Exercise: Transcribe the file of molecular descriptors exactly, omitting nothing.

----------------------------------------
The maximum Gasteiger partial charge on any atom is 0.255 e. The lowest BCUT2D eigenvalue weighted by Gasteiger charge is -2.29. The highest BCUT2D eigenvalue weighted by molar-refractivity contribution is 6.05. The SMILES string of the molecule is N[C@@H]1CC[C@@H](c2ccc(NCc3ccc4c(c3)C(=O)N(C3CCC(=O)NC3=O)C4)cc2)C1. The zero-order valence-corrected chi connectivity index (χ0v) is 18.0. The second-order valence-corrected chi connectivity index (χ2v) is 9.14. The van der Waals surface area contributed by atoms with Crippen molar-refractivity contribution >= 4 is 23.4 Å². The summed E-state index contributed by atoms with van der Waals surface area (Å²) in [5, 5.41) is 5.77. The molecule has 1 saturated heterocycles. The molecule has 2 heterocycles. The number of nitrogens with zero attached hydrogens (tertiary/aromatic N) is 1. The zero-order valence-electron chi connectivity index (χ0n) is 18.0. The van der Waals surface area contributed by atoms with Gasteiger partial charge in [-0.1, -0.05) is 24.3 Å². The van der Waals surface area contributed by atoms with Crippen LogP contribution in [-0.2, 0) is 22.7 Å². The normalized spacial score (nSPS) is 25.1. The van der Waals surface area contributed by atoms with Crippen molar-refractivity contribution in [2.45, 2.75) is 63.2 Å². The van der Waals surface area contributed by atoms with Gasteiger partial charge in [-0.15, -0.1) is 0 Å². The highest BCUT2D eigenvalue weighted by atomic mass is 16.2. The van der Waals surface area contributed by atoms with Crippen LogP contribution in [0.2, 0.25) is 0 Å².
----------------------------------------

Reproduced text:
The maximum Gasteiger partial charge on any atom is 0.255 e. The lowest BCUT2D eigenvalue weighted by Gasteiger charge is -2.29. The highest BCUT2D eigenvalue weighted by molar-refractivity contribution is 6.05. The SMILES string of the molecule is N[C@@H]1CC[C@@H](c2ccc(NCc3ccc4c(c3)C(=O)N(C3CCC(=O)NC3=O)C4)cc2)C1. The zero-order valence-corrected chi connectivity index (χ0v) is 18.0. The second-order valence-corrected chi connectivity index (χ2v) is 9.14. The van der Waals surface area contributed by atoms with Crippen molar-refractivity contribution >= 4 is 23.4 Å². The summed E-state index contributed by atoms with van der Waals surface area (Å²) in [5, 5.41) is 5.77. The molecule has 1 saturated heterocycles. The molecule has 2 heterocycles. The number of nitrogens with zero attached hydrogens (tertiary/aromatic N) is 1. The zero-order valence-electron chi connectivity index (χ0n) is 18.0. The van der Waals surface area contributed by atoms with Gasteiger partial charge in [-0.1, -0.05) is 24.3 Å². The van der Waals surface area contributed by atoms with Crippen LogP contribution in [-0.2, 0) is 22.7 Å². The normalized spacial score (nSPS) is 25.1. The van der Waals surface area contributed by atoms with Crippen molar-refractivity contribution in [2.45, 2.75) is 63.2 Å². The van der Waals surface area contributed by atoms with Gasteiger partial charge in [-0.15, -0.1) is 0 Å². The highest BCUT2D eigenvalue weighted by atomic mass is 16.2. The van der Waals surface area contributed by atoms with Crippen LogP contribution in [0.2, 0.25) is 0 Å².